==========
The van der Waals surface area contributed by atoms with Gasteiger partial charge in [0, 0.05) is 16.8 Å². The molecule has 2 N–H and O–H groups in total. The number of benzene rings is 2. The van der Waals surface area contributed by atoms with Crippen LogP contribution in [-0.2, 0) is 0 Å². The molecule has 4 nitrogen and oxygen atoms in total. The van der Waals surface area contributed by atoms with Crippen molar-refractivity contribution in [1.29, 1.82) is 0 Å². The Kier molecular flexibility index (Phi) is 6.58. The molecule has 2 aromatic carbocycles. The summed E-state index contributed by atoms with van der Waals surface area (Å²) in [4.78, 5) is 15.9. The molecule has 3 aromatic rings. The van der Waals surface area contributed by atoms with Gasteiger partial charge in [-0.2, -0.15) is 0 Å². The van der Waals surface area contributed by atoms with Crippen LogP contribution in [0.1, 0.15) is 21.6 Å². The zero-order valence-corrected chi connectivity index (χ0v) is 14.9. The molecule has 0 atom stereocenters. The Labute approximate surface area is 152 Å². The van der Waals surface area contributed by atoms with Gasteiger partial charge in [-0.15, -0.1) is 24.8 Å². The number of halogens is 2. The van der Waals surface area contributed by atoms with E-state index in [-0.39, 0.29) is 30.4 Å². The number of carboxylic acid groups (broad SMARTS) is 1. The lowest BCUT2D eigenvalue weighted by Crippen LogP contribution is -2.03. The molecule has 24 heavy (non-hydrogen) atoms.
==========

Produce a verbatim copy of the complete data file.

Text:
The van der Waals surface area contributed by atoms with Gasteiger partial charge in [0, 0.05) is 16.8 Å². The molecule has 2 N–H and O–H groups in total. The number of benzene rings is 2. The van der Waals surface area contributed by atoms with Crippen LogP contribution in [-0.2, 0) is 0 Å². The molecule has 4 nitrogen and oxygen atoms in total. The van der Waals surface area contributed by atoms with Crippen molar-refractivity contribution in [1.29, 1.82) is 0 Å². The Kier molecular flexibility index (Phi) is 6.58. The molecule has 2 aromatic carbocycles. The summed E-state index contributed by atoms with van der Waals surface area (Å²) in [4.78, 5) is 15.9. The molecule has 3 aromatic rings. The van der Waals surface area contributed by atoms with Gasteiger partial charge in [-0.2, -0.15) is 0 Å². The van der Waals surface area contributed by atoms with Crippen LogP contribution in [0.1, 0.15) is 21.6 Å². The zero-order valence-corrected chi connectivity index (χ0v) is 14.9. The molecule has 0 atom stereocenters. The Labute approximate surface area is 152 Å². The van der Waals surface area contributed by atoms with Gasteiger partial charge in [-0.15, -0.1) is 24.8 Å². The number of halogens is 2. The van der Waals surface area contributed by atoms with E-state index in [-0.39, 0.29) is 30.4 Å². The number of carboxylic acid groups (broad SMARTS) is 1. The lowest BCUT2D eigenvalue weighted by Crippen LogP contribution is -2.03. The molecule has 24 heavy (non-hydrogen) atoms.